Where's the Beef?
Where IS the beef? Prices may very well be keeping it out of your refrigerator and inflation has something to do with that. But there’s another factor in play, involving where the beef was before it hit the grocer’s shelves. The meat packing industry has consolidated in recent decades to the point where four companies control about 85 percent of the market. Pretty much everyone agrees that’s a problem, but bipartisanship only goes so far. The difference between Republicans and Democrats on this issue involves what to do about it.
Republicans urge President Biden to use the tools he has and enforce existing anti-trust legislation like the Sherman Anti-Trust Act and the Clayton Act. Unlike President Trump, whose Department of Justice did indeed investigate Big Beef, Biden has carefully limited himself to criticism while taking no substantive action. He, or whoever comes up his talking points, is smart enough to know that five dollars per pound for ground beef is a bit exorbitant for most Americans. Don’t let those crocodile tears fool you though. The climate change crowd is cheering the trend and if there is one constituency that Dems are careful never to offend, it’s climate change alarmists.
The big four meat packers in the United States are: Cargill, Tyson Foods, JBS SA and the National Beef Packing Company. The first two are American-owned and the latter two are Brazilian. Consolidation in the industry started in the late seventies, when the big four controlled about twenty five percent of the market. The industry was robust and decentralized back then, including many small shops (plants that process less than 500 head per week) scattered about the country.
Today, the small meat packer has all but disappeared in the United States. In their place, the Big Four have relied upon mega packing plants that can process thousands of head per day. In most industries, larger plants benefit from economies of scale, driving prices down. In the weird world of meat packing, it hasn’t worked that way, prompting just about everyone to suspect that if it smells like price fixing, it probably is price fixing.
Weirder still is that the prices that the Big Four pay to American ranchers for cattle has and continues to drop. Increasing imports of cheap beef from countries like Canada and New Zealand drives cattle prices down and gives the American rancher with little choice but to accept contracts with the Big Four that ties the rancher to under-valued pricing. So we have the unique situation of an industry in which the price of the raw material (cattle) drops, but price of the product (beef) heads in the other direction. One doesn’t require a degree in economics to understand that the increasing spread is making somebody a lot of money.
Reacting to the President’s criticism of the meat-packing industry, South Dakota Governor Kristi Noem agreed with the President’s view of the problem, but was critical of his unwillingness to take concrete action to address it. Appearing on Hannity, a visibly frustrated Noem said:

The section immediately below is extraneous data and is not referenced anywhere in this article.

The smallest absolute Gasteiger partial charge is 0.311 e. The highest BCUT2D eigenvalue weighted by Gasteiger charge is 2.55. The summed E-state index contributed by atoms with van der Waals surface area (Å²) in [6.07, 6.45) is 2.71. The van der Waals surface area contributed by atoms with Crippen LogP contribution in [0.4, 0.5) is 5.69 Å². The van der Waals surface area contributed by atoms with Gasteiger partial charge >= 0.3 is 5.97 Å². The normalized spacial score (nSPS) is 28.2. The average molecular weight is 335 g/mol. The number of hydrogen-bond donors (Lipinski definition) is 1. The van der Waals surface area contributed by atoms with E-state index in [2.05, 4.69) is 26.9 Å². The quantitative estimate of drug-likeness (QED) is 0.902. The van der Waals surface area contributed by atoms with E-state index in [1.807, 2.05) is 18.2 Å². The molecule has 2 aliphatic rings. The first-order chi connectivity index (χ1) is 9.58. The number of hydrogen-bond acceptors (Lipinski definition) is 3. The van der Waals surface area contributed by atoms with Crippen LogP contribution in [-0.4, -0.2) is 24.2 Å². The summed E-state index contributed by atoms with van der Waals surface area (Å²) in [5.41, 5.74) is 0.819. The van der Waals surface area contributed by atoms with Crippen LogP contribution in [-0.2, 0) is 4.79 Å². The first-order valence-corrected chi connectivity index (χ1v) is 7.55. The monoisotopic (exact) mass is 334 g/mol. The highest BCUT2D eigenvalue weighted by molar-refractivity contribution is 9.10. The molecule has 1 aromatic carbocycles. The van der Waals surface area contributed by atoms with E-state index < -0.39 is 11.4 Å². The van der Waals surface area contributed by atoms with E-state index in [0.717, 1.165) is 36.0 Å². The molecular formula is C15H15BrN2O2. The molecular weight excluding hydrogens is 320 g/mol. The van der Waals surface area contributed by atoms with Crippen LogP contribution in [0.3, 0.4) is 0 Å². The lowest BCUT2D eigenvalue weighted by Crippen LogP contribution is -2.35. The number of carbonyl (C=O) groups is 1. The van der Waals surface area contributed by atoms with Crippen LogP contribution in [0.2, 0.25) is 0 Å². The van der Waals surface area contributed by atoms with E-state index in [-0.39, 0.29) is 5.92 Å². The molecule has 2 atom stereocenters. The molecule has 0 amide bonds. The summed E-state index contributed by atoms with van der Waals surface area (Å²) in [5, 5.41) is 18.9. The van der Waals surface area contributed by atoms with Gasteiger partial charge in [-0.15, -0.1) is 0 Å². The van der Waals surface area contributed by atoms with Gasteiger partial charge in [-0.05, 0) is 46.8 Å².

He's willing to go out there and spend more money and pursue other ideas and not just do the basic job of government, and that's to make sure you're implementing the laws correctly, you're making sure people are following the rules, and his Department of Justice has every single tool to make sure that people aren't attacked under the situation that they're in today.
What causes a politician like Biden to talk the talk, but refuse to walk the walk? These days the answers are almost always either “sexism," “racism,” or “global warming.” Since we are not yet aware of people who choose to identify as bovines (but we of course defend their right to do so) the answer, by default, is indeed global warming. Again.
More than twenty years ago I wrote a tongue in cheek column describing the EPA’s comprehensive catalog of data with respect to cow flatulence. They have data classifying the gas-passing abilities of cattle by breed, by diet, by location and God only Knows what else. I started to speculate on how that data was acquired and by whom, before deciding that some things are better off unknown. And I jokingly observed that if were classifying cow farts, what’s next? Are we going to start regulating them?
It was all great fun, but it was all unwittingly prescient. If the Dems can’t quite bring themselves to pass a bill regulating bovine flatulence – probably out of fear that the ensuing Kamala Harris giggle fit would force the session into the wee hours – they do the next best thing. They look the other way as Big Beef happily makes their product more and more expensive, reducing consumption, but who really cares so long as those beautiful margins continue to grow? Dems get what they want, fewer cows cutting the cheese and the Big Four getting some very happy shareholders. It is, from the Democrat perspective, a win/win.
For the record, according to the latest EPA Greenhouse Gas report, methane emissions from American cows contribute about 6,800,000 tonnes per year of methane to the atmosphere. That’s equivalent to about 170,000,000 tonnes of carbon dioxide. Sounds like a lot, until one realizes that annual worldwide greenhouse-gas emissions average about 50,000,000,000 tonnes of carbon dioxide equivalent gas per year. Thus, Bessie and Elsie and their pals on American farms account for a little more than 0.3 percent of all greenhouse gas emissions. Does reducing that tiny fraction to a slightly tinier fraction justify five dollar plus per pound hamburger? Joe Biden seems to think so. But then when you regularly shake hands with invisible people, you can pretty much believe anything.